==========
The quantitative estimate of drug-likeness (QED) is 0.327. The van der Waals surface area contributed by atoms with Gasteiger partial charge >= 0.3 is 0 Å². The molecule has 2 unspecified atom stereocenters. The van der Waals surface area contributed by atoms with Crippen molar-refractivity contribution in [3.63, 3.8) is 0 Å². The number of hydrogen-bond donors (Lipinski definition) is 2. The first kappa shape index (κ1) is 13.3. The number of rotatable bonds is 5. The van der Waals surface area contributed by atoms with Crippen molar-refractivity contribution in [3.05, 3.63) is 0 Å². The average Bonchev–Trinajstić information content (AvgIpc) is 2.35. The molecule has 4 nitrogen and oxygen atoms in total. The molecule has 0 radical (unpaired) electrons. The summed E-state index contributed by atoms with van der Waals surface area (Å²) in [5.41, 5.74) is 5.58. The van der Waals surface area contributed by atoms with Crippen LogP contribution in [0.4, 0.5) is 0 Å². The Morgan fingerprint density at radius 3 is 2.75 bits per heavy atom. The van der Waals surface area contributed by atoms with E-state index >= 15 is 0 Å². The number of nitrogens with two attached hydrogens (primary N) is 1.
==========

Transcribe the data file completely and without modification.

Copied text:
The quantitative estimate of drug-likeness (QED) is 0.327. The van der Waals surface area contributed by atoms with Gasteiger partial charge >= 0.3 is 0 Å². The molecule has 2 unspecified atom stereocenters. The van der Waals surface area contributed by atoms with Crippen molar-refractivity contribution in [3.63, 3.8) is 0 Å². The number of hydrogen-bond donors (Lipinski definition) is 2. The first kappa shape index (κ1) is 13.3. The number of rotatable bonds is 5. The van der Waals surface area contributed by atoms with Crippen molar-refractivity contribution in [3.05, 3.63) is 0 Å². The average Bonchev–Trinajstić information content (AvgIpc) is 2.35. The molecule has 4 nitrogen and oxygen atoms in total. The molecule has 0 radical (unpaired) electrons. The summed E-state index contributed by atoms with van der Waals surface area (Å²) in [5.41, 5.74) is 5.58. The van der Waals surface area contributed by atoms with Crippen LogP contribution in [0.4, 0.5) is 0 Å². The Morgan fingerprint density at radius 3 is 2.75 bits per heavy atom. The van der Waals surface area contributed by atoms with E-state index >= 15 is 0 Å². The number of nitrogens with two attached hydrogens (primary N) is 1.